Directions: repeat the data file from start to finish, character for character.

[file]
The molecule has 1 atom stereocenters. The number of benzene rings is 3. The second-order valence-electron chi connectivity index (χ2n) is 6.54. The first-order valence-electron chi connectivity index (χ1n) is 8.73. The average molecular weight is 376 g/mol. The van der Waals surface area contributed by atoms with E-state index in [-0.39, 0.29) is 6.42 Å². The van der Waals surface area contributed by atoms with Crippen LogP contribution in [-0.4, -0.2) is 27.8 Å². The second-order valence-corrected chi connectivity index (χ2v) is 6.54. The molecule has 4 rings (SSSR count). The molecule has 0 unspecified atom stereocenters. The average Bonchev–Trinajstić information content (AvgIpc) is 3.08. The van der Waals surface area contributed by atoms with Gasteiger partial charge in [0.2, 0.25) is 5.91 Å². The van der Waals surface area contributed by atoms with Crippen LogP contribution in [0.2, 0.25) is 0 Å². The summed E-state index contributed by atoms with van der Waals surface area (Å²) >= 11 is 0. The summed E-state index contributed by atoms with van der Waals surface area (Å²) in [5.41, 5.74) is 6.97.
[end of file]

The molecule has 1 atom stereocenters. The number of benzene rings is 3. The second-order valence-electron chi connectivity index (χ2n) is 6.54. The first-order valence-electron chi connectivity index (χ1n) is 8.73. The average molecular weight is 376 g/mol. The van der Waals surface area contributed by atoms with E-state index in [-0.39, 0.29) is 6.42 Å². The van der Waals surface area contributed by atoms with Crippen LogP contribution in [-0.4, -0.2) is 27.8 Å². The second-order valence-corrected chi connectivity index (χ2v) is 6.54. The molecule has 4 rings (SSSR count). The molecule has 0 unspecified atom stereocenters. The average Bonchev–Trinajstić information content (AvgIpc) is 3.08. The van der Waals surface area contributed by atoms with Gasteiger partial charge in [0.2, 0.25) is 5.91 Å². The van der Waals surface area contributed by atoms with Crippen LogP contribution in [0.2, 0.25) is 0 Å². The summed E-state index contributed by atoms with van der Waals surface area (Å²) >= 11 is 0. The summed E-state index contributed by atoms with van der Waals surface area (Å²) in [5.41, 5.74) is 6.97.